In my previous article "Should the design and conduct of clinical trials be simplified? ", I discussed several FDA guidance that suggested that in several areas, the dada collections may be reduced and the clinical trial monitoring may need to switch to the risk-based approach instead of the current frequent on-site visits and 100% source data verification.

Coincidently, yesterday, Sens. Richard Burr and Tom Coburn introduced a new plan to reform the FDA - The "PATIENTS' FDA" Act . The patient' FDA act (if approved) will force FDA to be further transparent and to be mindful in requesting too much data from the pharmaceutical companies. For last several years, after several high-profile drug withdrawals (Vioxx, Avandia for example), FDA has swung to another extreme and become very conservative, which subsequently made the clinical trials more difficult to execute and drug development  more costly. Perhaps, it is really not the FDA's intension, however, many of its staff/reviewers become too conservative. Instead of working with the industry to bring the new medications to the patients with the reduced cost and within the reasonable timeframe, some reviewers request the sponsors to collect data with no real justification and ask the sponsors to implement something that may just be for reviewer's own interest or opinion.   

Forbes published a good article as a companion to this bill. Here are some of the paragraphs from this article.

More accountability for meeting drug-review deadlines. The FDA has been increasingly failing to meet its PDUFA-mandated deadlines for giving companies approval decisions on new drug applications. The PATIENTS’ FDA Act would require the FDA to “report [to Congress] on a deeper level detail with respect to the performance goals agreed to in the prescription drug, generic drug, and biosimilar user fee agreements,” and hold individual reviewers accountable for their speed in reviewing applications.
stop forcing companies to do unnecessary and expensive busywork. The bill’s summary notes that “some FDA reviewers request reams of additional information about a drug or device that is beyond the scope of data needed to meet the FDA’s approval standard.” The FDA will be required, under the bill, to “document the scientific and regulatory rationale” for such decisions, and review within one year “the costs and adoption of the least burdensome approaches to regulation.” The bill would also codify the FDA’s “commitment to improve on patient risk-benefit considerations…to ensure accountability for fulfilling…the user fee agreements.”
 Take more advantage of clinical trials in other countries. The bill would require FDA to work with “other specific regulatory authorities of similar standing” to encourage uniform standards for clinical trials. (The Geneva-based International Conference on Harmonisation of Technical Requirements for Registration of Pharmaceuticals for Human Use, or ICH, performs many of these functions.) FDA will also be instructed to help sponsors “minimize the need for duplication of clinical studies, preclinical studies or non-clinical studies.”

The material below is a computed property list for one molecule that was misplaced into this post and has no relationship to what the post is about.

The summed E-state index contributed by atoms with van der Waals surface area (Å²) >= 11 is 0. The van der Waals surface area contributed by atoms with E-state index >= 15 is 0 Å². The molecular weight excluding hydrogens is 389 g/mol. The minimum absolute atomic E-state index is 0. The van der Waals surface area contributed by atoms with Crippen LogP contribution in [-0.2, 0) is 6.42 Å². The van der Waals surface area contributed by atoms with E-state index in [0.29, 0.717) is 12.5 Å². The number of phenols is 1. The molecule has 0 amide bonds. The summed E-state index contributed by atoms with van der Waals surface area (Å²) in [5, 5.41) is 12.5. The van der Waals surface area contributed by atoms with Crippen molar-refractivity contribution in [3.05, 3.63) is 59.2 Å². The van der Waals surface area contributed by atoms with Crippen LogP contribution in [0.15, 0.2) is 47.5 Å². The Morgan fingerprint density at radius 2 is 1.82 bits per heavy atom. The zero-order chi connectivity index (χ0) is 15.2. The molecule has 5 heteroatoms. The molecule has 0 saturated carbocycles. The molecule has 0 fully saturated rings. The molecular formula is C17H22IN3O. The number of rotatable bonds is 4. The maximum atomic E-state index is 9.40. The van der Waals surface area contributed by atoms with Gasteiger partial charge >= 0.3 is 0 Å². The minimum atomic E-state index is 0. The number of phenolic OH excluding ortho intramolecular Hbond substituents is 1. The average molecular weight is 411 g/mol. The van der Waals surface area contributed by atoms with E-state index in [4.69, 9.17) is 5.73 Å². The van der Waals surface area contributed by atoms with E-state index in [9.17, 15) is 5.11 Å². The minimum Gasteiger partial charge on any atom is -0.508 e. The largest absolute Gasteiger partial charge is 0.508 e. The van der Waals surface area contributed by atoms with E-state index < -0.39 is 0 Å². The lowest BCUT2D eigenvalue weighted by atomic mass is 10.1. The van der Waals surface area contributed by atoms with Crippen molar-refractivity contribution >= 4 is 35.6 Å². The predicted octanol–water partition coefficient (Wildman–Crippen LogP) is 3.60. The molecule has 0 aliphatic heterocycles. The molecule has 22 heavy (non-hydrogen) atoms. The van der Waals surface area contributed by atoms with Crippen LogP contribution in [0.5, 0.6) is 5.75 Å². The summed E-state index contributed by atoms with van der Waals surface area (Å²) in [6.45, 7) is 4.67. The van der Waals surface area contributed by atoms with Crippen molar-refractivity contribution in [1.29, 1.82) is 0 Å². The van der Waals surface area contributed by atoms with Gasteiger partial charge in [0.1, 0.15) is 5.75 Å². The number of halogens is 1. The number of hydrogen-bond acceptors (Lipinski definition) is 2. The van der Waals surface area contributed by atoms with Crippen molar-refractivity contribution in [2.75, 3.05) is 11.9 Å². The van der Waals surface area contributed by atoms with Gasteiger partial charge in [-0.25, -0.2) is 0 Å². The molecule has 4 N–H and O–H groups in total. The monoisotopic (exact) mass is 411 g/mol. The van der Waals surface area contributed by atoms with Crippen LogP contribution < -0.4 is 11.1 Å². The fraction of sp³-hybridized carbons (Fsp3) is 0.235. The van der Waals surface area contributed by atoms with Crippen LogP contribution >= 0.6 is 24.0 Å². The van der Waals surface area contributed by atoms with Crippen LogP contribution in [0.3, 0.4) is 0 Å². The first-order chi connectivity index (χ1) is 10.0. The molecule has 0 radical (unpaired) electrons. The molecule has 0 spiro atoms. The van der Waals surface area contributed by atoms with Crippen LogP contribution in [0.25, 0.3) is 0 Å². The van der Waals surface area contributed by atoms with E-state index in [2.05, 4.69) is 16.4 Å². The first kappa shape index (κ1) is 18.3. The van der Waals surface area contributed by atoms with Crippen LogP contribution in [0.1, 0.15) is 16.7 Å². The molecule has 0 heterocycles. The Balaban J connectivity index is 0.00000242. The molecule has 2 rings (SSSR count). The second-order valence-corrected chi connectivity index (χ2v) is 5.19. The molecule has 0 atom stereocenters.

Sunday, April 15, 2012

Should the design and conduct of clinical trials be simplified?

As mentioned in one of FDA’s guidance, “in the past two decades, the number and complexity of clinical trials have grown dramatically. These changes create new challenges in clinical trial oversight such as increased variability in investigator experience, ethical oversight, site infrastructure, treatment choices, standards of health care, and geographic dispersion.”. According to an article by Mr Getz titled “The Heavy Burden of Protocol Design More complex and demanding protocols are hurting clinical trial performance and success”, companies sponsoring clinical research have openly acknowledged that protocol design negatively impacts clinical trial performance and may well be the single largest source of delays in getting studies completed. When designing a clinical trial, sponsors often try to include too many endpoints and too many measures hoping that all of these endpoints (if results are good) will contribute to the overall evidence of the clinical efficacy. The sponsors attempt to collect a lot of information that is not must-to-have, but nice-to-have (for future data dredging, marketing, publications,…). We want to do it all in one clinical study. This obviously increases the complexity of the study protocol that subsequently increases the length of the clinical trial, the cost of the clinical trial, and the quality (more protocol incompliance) of clinical trial data.